Style & ShowbizHealth

Desperate parents of three terminally ill children in race against time

HealthBy Sunday World
Alfie, George and Isaac Naughton
Alfie, George and Isaac Naughton

Two years ago, met Padraic and Paula Naughton, whose world was shattered when they found out all their children were diagnosed with a rare terminal illness.

Now, two years on, they have returned to see how they are dealing with this heartbreaking situation.

“Personally I feel as if I have a veil over me and the world is not as bright as it was,” says mother-of-three Paula Naughton.

“Life will never be the same again. I really wish I could say it was. Birthdays are ruined. The gloss is taken off of everything.”

In September 2012, Paula and her husband Padraig were given the devastating news that their three children Archie (10) and his twin brothers George and Isaac (5) had all been diagnosed with Duchenne's Muscular Dystrophy (DMD). The neuromuscular disease is fatal in all cases, and there is no treatment or cure.

Since then, the desperate Roscommon-based parents have set up the 'Join Our Boys' trust, which aims to ensure their sons not only have the best possible life they can.

The trust also lobbies and campaign for a treatment and cure for the dreadful condition.

“As things stand, all of these children and young adults with Duchenne's are going to die in the same way. They’re going to die prematurely. They’re going to die fighting for their breath. We’re still not in a position to treat them in 2016,” Paula said.

Despite facing uphill battles no child should have to face, all three children are extraordinary, according to their loving parents.

“We’re so grateful to have our children. There are people who would give their right arm to have one of our sons. We know that,” Paula said.

“They bring us so much joy. They’re the centre of our world. They have been since before they were born.

"The glass isn’t just half full with Archie, the glass is brimming over and the world is full of possibilities and miracles and hope. He can’t run as fast as he’d like, but he still believes he’s going to play rugby for Ireland and he still believes he’s going to be a goalkeeper for the soccer team."

This is very clear when chatting to the 10-year-old sports fan, who says he’s feeling “great”. Last month he received his first wheelchair to help him when his legs can no longer support his weight.

Everything is a joke to them [the twins]. Physical therapy and occupational therapy. It's all a game. That's great,"

"I think because Archie does physical and occupational therapy too, they see it as part and parcel of life," Padraic added.

"Because their eldest brother, 'Ra-Ra' as they call him, does all this stuff, it's normal for them as well so they don't see anything unusual about it."

In their campaigning for a DMD visibility and funding from the public, Paula and Padraic are hoping to find a well-known ambassador who will help them lobby for a cure.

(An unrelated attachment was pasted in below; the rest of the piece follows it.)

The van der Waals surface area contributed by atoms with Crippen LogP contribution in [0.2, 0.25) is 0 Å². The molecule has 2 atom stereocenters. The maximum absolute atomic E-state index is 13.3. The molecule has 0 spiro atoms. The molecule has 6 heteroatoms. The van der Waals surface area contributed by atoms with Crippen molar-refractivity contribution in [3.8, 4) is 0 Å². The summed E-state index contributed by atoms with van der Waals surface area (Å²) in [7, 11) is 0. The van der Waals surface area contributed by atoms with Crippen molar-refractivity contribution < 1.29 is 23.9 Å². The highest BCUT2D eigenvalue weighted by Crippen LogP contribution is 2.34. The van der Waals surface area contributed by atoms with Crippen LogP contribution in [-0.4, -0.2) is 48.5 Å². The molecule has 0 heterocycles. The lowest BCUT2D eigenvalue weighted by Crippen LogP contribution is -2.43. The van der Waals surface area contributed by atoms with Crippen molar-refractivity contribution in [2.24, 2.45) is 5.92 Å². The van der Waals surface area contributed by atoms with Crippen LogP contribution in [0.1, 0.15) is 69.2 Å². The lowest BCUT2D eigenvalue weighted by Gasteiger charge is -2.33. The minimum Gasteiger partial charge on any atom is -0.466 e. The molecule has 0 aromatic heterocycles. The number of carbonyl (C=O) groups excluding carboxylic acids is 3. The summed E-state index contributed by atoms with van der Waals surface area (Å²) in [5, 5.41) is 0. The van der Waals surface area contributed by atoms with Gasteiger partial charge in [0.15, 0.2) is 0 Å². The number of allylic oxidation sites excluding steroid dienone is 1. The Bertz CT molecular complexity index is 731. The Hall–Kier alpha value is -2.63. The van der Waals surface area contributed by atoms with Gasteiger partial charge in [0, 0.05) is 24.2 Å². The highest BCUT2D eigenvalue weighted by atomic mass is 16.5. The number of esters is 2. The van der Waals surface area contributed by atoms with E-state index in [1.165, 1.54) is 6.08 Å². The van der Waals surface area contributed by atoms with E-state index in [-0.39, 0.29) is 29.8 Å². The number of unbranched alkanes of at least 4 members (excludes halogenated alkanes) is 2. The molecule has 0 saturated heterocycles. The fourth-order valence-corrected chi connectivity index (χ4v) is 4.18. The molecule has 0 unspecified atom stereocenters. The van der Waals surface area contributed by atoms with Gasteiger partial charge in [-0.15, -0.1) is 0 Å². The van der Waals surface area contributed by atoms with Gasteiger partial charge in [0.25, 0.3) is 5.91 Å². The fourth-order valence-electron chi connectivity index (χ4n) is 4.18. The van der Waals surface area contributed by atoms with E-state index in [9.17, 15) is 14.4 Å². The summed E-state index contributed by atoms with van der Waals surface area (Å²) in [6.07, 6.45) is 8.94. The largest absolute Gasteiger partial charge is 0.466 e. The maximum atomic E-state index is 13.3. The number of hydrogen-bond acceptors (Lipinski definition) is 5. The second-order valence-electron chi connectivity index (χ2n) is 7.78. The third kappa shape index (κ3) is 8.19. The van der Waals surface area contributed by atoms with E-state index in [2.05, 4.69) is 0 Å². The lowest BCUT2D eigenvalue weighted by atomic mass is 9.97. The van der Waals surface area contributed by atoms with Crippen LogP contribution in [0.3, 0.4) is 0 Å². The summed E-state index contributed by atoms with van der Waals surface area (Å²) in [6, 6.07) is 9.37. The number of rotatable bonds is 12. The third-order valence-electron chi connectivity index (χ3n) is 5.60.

At night time, when the kids are tucked up in bed, this is when the real campaign works kicks in for the couple, both of whom work in the medical field. They have spent a huge amount of time trying to contact people in the public eye for help, even if it’s just to meet the children.

“There’s no shame in saying that it’s exhausting. It’s exhausting sending emails to strangers; Pouring your heart out to people in the public eye in the hope that just one of them will bite,” Paula said.

Padraig is hopeful that one of Archie’s heroes might be able to help at some point.

“He’s obsessed with Conor McGregor and wanted to tape his fight off the television. He was upset when he got hurt.

“He’s intrigued by [McGregor’s] tattoos. He has this tendency now when he meets people, one of the first questions he asks is ‘do you have a tattoo?’ and ‘where is it?’

“That’s because of how much he loves Conor.”

On May 1st this year, the third Wear Orange Day in aid of Join Our Boys is set to take place across the country. The parents are hoping supporters will don an orange item of clothing, since it’s the boys’ favourite colour.

Padraig and Paula are also hoping people will donate €2 if they can. Some schools in the area will also be hosting a non-uniform day in support of the trust.

In 2014, Locals lined the streets adorned in orange in support of the three young lads.

It wasn't just the people that were wrapped up in orange. Shop fronts and lamp posts were changed to orange for the day. The boys’ mother said it was more than she could have asked for.

"We're surrounded by extraordinary people. The community...I don't know what the word is. Whether it's phenomenal or fantastic. They've just been absolutely amazing," Paula said.

Despite the support not only from their friends and neighbours in Roscommon, but all across Ireland, Paula and Padraig are consigned to the cruel realisation that there is so much yet to be learned about DMD.

There’s a question mark hanging over the life expectancy of all their children and that’s the terrifying thing, according to Padraic.

“Will Archie be around next year? We don’t know. It’s a horrible thing to say, but there’s so much unknown with this illness. That’s why we’re so desperate. That’s why we’re fighting to make sure that he is going to be around and that the twins are going to be around. That they’re going to live fulfilled lives.

“The miracle is the boys are here every day. That’s what we’re desperately trying to hang on to. We never know though.

“That’s frightening.”

For more information on Join Our Boys or to make a donation, visit their website or Facebook page.